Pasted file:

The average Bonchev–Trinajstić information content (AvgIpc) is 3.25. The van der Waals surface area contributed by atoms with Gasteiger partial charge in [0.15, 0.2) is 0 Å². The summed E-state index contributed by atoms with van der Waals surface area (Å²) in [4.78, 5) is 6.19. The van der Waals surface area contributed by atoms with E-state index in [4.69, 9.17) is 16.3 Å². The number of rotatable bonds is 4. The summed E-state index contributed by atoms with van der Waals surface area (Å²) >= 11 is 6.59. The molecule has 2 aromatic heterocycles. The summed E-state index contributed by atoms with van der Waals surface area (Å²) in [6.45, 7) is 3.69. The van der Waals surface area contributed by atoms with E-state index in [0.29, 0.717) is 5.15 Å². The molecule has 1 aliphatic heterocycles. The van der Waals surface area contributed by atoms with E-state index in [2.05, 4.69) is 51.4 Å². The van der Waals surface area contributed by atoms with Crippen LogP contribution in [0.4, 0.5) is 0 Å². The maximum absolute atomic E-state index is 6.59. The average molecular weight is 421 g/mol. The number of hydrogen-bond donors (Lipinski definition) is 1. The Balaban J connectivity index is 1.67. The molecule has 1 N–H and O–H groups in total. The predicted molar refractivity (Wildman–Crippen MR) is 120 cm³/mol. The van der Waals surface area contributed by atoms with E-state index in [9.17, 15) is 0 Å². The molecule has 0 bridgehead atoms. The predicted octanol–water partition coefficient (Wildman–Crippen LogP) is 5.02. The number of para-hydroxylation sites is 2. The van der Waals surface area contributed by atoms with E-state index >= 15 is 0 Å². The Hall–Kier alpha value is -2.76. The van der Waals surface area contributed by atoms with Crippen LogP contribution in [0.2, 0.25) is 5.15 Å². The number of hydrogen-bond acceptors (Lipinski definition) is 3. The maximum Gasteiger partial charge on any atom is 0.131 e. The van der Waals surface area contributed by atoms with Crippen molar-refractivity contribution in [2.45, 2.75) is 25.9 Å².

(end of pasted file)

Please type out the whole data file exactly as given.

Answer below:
The average Bonchev–Trinajstić information content (AvgIpc) is 3.25. The van der Waals surface area contributed by atoms with Gasteiger partial charge in [0.15, 0.2) is 0 Å². The summed E-state index contributed by atoms with van der Waals surface area (Å²) in [4.78, 5) is 6.19. The van der Waals surface area contributed by atoms with E-state index in [4.69, 9.17) is 16.3 Å². The number of rotatable bonds is 4. The summed E-state index contributed by atoms with van der Waals surface area (Å²) >= 11 is 6.59. The molecule has 2 aromatic heterocycles. The summed E-state index contributed by atoms with van der Waals surface area (Å²) in [6.45, 7) is 3.69. The van der Waals surface area contributed by atoms with E-state index in [0.29, 0.717) is 5.15 Å². The molecule has 1 aliphatic heterocycles. The van der Waals surface area contributed by atoms with E-state index in [2.05, 4.69) is 51.4 Å². The van der Waals surface area contributed by atoms with Crippen LogP contribution in [0.4, 0.5) is 0 Å². The maximum absolute atomic E-state index is 6.59. The average molecular weight is 421 g/mol. The number of hydrogen-bond donors (Lipinski definition) is 1. The Balaban J connectivity index is 1.67. The molecule has 1 N–H and O–H groups in total. The predicted molar refractivity (Wildman–Crippen MR) is 120 cm³/mol. The van der Waals surface area contributed by atoms with E-state index in [9.17, 15) is 0 Å². The molecule has 0 bridgehead atoms. The predicted octanol–water partition coefficient (Wildman–Crippen LogP) is 5.02. The number of para-hydroxylation sites is 2. The van der Waals surface area contributed by atoms with E-state index >= 15 is 0 Å². The Hall–Kier alpha value is -2.76. The van der Waals surface area contributed by atoms with Crippen LogP contribution in [0.2, 0.25) is 5.15 Å². The number of hydrogen-bond acceptors (Lipinski definition) is 3. The maximum Gasteiger partial charge on any atom is 0.131 e. The van der Waals surface area contributed by atoms with Crippen molar-refractivity contribution in [2.45, 2.75) is 25.9 Å².